Allama Iqbal (1877-1938) tried to understand and then explain the phenomenon of revelation through mystic experience. He believed that the highest state of mystic consciousness could transform the heart into inviting revelation. He explained the character of the mystic experience and argued that there are sufficient intellectual and sensible checks available to substantiate the information gained through that experience.

    He thinks that mystic consciousness is capable of interpreting self at a higher level and this approach would be as legitimate as other methods of interpretation of such experiences and also that modern psychology has not yet devised the methods to differentiate between futile visions and divinely inspired revelation. The obvious question to Iqbal’s position would be that even if we are able to verify the authenticity of mystic experience, it would not prove that God can be experienced in the same mode.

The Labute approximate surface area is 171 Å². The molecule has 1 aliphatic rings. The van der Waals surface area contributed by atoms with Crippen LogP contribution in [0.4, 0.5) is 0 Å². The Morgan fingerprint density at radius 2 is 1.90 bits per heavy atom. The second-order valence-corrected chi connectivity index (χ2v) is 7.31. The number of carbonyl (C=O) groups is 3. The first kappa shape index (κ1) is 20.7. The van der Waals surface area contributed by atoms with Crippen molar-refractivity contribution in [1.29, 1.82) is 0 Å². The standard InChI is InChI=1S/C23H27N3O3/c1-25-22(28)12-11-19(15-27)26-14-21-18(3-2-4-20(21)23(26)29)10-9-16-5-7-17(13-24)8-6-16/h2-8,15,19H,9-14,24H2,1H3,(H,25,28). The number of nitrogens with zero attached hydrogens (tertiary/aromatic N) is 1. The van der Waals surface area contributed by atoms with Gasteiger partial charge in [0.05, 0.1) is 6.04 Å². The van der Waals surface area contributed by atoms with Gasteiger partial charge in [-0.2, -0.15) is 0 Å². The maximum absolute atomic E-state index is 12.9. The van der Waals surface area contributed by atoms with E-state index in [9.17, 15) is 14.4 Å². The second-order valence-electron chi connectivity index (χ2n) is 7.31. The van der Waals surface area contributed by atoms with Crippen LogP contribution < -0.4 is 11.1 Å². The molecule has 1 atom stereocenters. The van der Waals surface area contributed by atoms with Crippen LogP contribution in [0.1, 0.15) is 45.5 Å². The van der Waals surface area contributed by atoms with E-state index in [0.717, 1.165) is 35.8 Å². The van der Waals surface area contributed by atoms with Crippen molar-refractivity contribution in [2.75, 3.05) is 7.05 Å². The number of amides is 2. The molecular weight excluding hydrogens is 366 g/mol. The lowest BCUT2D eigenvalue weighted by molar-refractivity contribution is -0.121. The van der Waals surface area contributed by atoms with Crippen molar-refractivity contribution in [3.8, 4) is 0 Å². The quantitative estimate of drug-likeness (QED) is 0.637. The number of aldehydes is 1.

Fazlur Rahman (1919-1988) believed that revelation is not a phenomenon which is external to the Prophet (pbuh) and that there seems to be some ‘channel’ for the movement of Moral Law from its Source to the Prophet’s heart. He considered that the Prophet’s self in his ‘Quranic Moments’ was extended so much that it is virtually incomprehensible to identify his self as something distinguishable from the Divine Moral Law. In this state of ‘self-ascension’, the Prophet’s expression of this Moral Law is the Quran.

    Rahman was quiet on the nature of this channel but discarded the view that it could be quasi-mechanical; which is similar to the manner in which he rejected the physical nature of Prophet’s ascension to the heavens. He was able to defend his position in the light of the Quran but seemed to have no time for taking traditions/Ahadith into account.